Why do you carry out six unimportant items but forget the Parmesan cheese you went shopping for? Where was your mind while you were in the supermarket?
We’ve all experienced mind-wandering at some point in our lives. Here are two startling scientific facts about it:
- Our minds wander off 2,000 times over a 16-hour waking day.
- Our brains spend almost 50% of our waking hours wandering.
What Is Mind-Wandering?
Mind-wandering means having self-generated thoughts unrelated to the present task or surroundings. It is a state of daydreaming, absent-mindedness, auto-pilot, or mindlessness.
Typically, the thoughts that make our minds wander off are unconnected with the task or the situation we are in. This indicates we are doing one thing while our minds are somewhere else. Our wandering minds travel to the parts of our brains where our unresolved problems reside.
When the mind wanders, one withdraws attention from their immediate environment and turns it inward to a stream of thoughts related to their current concerns (Klinger, 1999). There is often a loss of perceptual contact with the outer world, called perceptual decoupling, and no awareness of the current focus of one’s attention, called loss of meta-awareness (Schooler et al., 2011).
We slip into our set patterns of habit during a normal day, like driving on an empty road without paying too much attention to our driving. Our minds wander during such times because we do not need to be fully present while doing those acts.
Sadness is a forerunner of excessive mind-wandering. Research by Poerio and others found mind-wandering is more frequent when someone is sad.
We found that sadness was a significant precursor of mind-wandering … Our results contradict Killingsworth and Gilbert’s (2010) contention that unhappiness is the consequence of mind-wandering.— Poerio, Totterdell, Miles, 2013
Psychologists have found a whole slew of benefits of your mind-wandering. Let’s discover the three most life-changing ones you probably weren’t aware of.
3 Life-Changing Benefits of Mind-Wandering
Psychologists have discovered several helpful merits of mind-wandering. Here are the three most striking ones:
1. Judgments Made While Mind Wandering Are Fast And Correct
Research shows we are unbelievably fast in making explicit judgments about others. They suggest we do that from our unconscious level and do it quite well.
• Twenty-six percent higher tips
A study by the maverick social scientist Rick van Baaren from the Radboud University of Nijmegen found when restaurant servers repeated the orders of their customers word-for-word (The Parrot Effect), they received tips 26% more frequently.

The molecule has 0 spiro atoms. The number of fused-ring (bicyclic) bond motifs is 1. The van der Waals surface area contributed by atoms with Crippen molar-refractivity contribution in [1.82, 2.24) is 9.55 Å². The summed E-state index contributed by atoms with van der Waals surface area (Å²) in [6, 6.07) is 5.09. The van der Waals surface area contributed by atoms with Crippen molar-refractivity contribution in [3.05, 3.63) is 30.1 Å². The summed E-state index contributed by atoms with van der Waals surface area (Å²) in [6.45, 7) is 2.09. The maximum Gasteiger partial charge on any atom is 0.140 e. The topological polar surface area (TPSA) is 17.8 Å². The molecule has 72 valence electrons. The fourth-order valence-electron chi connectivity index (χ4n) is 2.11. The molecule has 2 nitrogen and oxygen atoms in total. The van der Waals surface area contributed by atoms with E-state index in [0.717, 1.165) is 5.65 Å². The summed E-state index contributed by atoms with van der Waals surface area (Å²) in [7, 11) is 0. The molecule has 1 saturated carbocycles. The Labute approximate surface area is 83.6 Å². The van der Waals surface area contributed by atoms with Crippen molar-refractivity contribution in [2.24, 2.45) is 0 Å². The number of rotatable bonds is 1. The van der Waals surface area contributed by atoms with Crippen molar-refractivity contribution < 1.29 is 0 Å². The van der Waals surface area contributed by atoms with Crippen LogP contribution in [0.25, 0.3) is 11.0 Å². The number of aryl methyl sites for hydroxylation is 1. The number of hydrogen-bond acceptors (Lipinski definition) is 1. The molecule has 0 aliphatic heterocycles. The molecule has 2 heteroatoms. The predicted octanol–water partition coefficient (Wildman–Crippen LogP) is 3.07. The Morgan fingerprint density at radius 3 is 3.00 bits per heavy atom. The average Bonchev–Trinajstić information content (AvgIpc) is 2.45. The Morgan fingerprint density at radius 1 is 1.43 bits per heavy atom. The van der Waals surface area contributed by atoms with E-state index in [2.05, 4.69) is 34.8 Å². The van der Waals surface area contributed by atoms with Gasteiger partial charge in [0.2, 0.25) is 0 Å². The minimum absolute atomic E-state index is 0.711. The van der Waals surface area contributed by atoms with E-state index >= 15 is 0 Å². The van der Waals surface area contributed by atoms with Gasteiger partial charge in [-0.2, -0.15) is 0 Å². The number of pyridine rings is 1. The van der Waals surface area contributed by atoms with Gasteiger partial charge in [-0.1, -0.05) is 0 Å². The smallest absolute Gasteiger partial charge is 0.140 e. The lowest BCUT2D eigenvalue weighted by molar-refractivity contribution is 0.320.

The simple repeating of the order sent out a subtle cue they could trust the server as she was carefully listening to them. That mirroring behavior or social mimicry led the customer to assume they are being valued.
Now, the strange fact is, even when they were not fully conscious about it, they paid the favor back in tips.
The reason is we like people better when they mimic our moods and gestures subtly and spontaneously. In fact, wordless behavior mimicry with no conscious awareness may occur during 30 percent or more of any interaction.
Such imitation—of gestures, finger movements, facial expressions, etc.—plays a role in empathy, affiliation, and rapport.— Chartrand and van Baaren, 2009
So, the trick to get people to like you is to mimic their actions, but not too much. If you consciously try to copy someone gesture-for-gesture, they see a red flag—and feel cold at your presence near them.
• Feeling the chills
In a study by the psychologists, a woman greeted the participants in a polite yet highly formal way. Sometime later, each participant received 10 photos. The woman came to each and asked what they saw in those photos, as she intentionally mimicked the participants.
And they felt the chills.
When asked what the room temperature might be, they said it was two-and-a-half times colder than when the same woman did not mimic them.
What happened there?
Social mimicry is a sign of intimacy, as we know. But when people perceive mimicry in situations where they are not expecting intimacy, as from a formal person, it raises a threat. This hesitancy comes from our deeply wired survival instinct borne out of thousands of years of evolution.
• Split-second kindness
In another study, the participants needed just one-tenth of a second to build first impressions about their target’s personality. Within that “thin slice” of time, only 100 milliseconds, they had judged whether their targets were trustworthy, open to new experiences, kind, careful, emotionally stable, or enthusiastic.
Now, the bigger “Wow!” part: the researcher psychologists Janine Willis and Alexander Todorov found these 0.1-second judgments were mostly right—especially in determining trustworthiness—up to around 70 percent.
… trustworthiness judgments showed the highest correlation. In hindsight, this finding is not surprising. Evolutionary psychologists have argued that detection of trustworthiness is essential for human survival.— Willis and Todorov, 2006
So, we are good at finding out within a split second if a person is trustworthy. But we should not try too hard to come across as friendly people. The forced intention gets seen through.